Some time went by since Actions was announced at last year's GitHub Universe, the platform's annual conference that attracts a (very) large developer audience. Actions is promoted as the new way to automate and customize your workflows.

Configuring the apps and services that make up your CI/CD pipeline takes time and effort. GitHub Actions instead offers up several components for you to connect and automate your workflow. In fact, a common response to the announcement was that people hoped to use Actions to write their own (CI/CD), or that GitHub would offer a plug-and-play solution.

The holy grail of pipeline orchestration

Pre-launch GitHub invited several companies and individuals to test the Actions feature. Like Jessie Frazelle. In her (past) role as Developer Advocate at Microsoft Azure, and former maintainer of Docker, Jessie used Actions to fix her "complicated and excessively orchestrated" open source workflow. Actions allows her to work with all of the containers she needs, and coordinate her release process, whilst mainting a high-level overview through its GUI.

Actions can be written in any language using the millions of Open Source libraries available on GitHub, and can interact with the full GitHub API and any other public API.

Ultimately Actions will enable us mere mortals to build, package, release, update, and deploy our project in any language, without having to lift a key stroke. I say ultimately, because GitHub didn't detail the when and the how of a public launch. But you can join the waiting list here.

We were able to look over the shoulder of a friendly GitHub employee, and play around with the new tooling while access to Actions is still very much restricted.

Not quite intuitive, yet

Common sense dictates to first familiarize yourself with the documentation, before tinkering with any new technology. Needless to say we decided instead to just try and fail fast.


The visual editor is intuitive up to the point where you'd need to create custom actions. If a component (or action, I guess) doesn't exist, you're free to add your own. Without visual prompts guiding you, it's fairly easy to make changes to the wrong input field. Our workflow kept failing because we mistakenly changed 'label' and not 'uses'.

Drag the blue connector down to create your first action.

We figured that when using the featured actions, it would always use the default settings specified in the action's source's Dockerfile, unless we'd overwrite those settings directly in the action element.

What do we want? Automated gem builds!

One of the actions featured in the version that's currently exclusively available to GitHub employees and a selected and undisclosed group of Beta testers, is the 'GitHub Action for npm', which wraps the npm CLI to enable common npm commands.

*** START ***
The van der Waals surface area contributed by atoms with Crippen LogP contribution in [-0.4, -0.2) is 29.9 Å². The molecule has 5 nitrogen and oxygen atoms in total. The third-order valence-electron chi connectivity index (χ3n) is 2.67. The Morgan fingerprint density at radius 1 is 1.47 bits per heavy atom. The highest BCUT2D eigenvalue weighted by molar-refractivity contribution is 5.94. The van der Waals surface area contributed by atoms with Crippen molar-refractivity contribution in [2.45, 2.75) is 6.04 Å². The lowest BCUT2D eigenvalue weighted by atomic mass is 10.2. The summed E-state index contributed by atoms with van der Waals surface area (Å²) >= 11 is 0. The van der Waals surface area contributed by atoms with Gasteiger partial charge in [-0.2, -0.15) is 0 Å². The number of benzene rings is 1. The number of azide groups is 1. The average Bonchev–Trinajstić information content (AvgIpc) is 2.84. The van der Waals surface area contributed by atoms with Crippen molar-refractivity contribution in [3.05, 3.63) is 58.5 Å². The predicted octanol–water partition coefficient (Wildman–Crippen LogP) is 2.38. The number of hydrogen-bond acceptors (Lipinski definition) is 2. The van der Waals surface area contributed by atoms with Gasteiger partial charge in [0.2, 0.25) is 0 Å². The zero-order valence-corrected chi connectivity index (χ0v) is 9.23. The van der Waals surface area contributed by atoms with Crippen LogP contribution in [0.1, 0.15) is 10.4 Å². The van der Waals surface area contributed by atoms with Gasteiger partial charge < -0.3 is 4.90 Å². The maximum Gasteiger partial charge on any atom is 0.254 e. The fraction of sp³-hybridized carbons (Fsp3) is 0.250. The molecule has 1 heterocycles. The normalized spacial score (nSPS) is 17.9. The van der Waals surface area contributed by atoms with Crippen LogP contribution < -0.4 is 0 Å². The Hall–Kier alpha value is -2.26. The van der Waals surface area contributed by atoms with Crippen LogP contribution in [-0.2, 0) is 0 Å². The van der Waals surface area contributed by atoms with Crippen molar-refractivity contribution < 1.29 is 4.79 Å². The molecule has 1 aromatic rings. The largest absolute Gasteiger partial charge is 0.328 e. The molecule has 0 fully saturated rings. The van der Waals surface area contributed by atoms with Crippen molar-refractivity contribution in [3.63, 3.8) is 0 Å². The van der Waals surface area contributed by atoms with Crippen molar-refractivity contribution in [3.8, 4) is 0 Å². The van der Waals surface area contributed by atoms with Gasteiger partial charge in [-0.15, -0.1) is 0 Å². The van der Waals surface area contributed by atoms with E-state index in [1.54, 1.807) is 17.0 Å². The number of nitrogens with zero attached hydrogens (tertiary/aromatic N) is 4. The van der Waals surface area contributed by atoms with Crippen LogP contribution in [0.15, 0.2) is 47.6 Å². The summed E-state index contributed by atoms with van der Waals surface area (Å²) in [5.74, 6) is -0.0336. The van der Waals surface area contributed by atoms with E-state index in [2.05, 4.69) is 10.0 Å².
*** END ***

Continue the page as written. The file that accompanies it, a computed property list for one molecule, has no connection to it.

We set out to instead make an example workflow to build and publish a Ruby library (or: gem) to the default public registry, and created a GitHub repository, with a Docker container for a 'Rubygems' action:

Building a gem builder

The facetor repository on GitHub. Private, as for now Actions is only available for private repositories.

So first we ‘configure’ an action, by pointing it to its relative path - Niels already created a repo with all our Actions code living in it - for our ‘Build the Gem’ Action for RubyGems to use it. We will repeat the steps for our push component.


Next, we connect to, because ultimately we want to publish our gem to their hosting service. After logging into your RubyGems account, go to ‘edit your profile’ to gather your API access auth token.

Back in the Actions interface, you’ll want to create a new secret (underneath the GITHUB_TOKEN checkbox) for your RUBYGEMS_AUTH_TOKEN. With the second step of our main.workflow completed we commit the new file to the master branch.

Pushing with a release tag (vx.x.x following common semantic versioning) reveals a candidate for release in ‘Releases’ in our repository. Don’t forget the actual step of ‘drafting’ your new release.


Although our first try wasn’t the immediate success we hoped for, the process of releasing is enormously satisfying to monitor in the Actions GUI.

v.0.2.0 of our simple hello world gem is now up on, bringing jack all to your application. Really, try it, run gem install factor and see it do absolutely nothing, except demonstrating how you can use GitHub actions to trigger gem releases automatically.

We look forward to hear about your experiments, provided you've also been granted early access to this all-together promising feature!

Pro tip: Try act for debugging your GitHub Actions locally. It's far better than the manual docker build/run we initially used.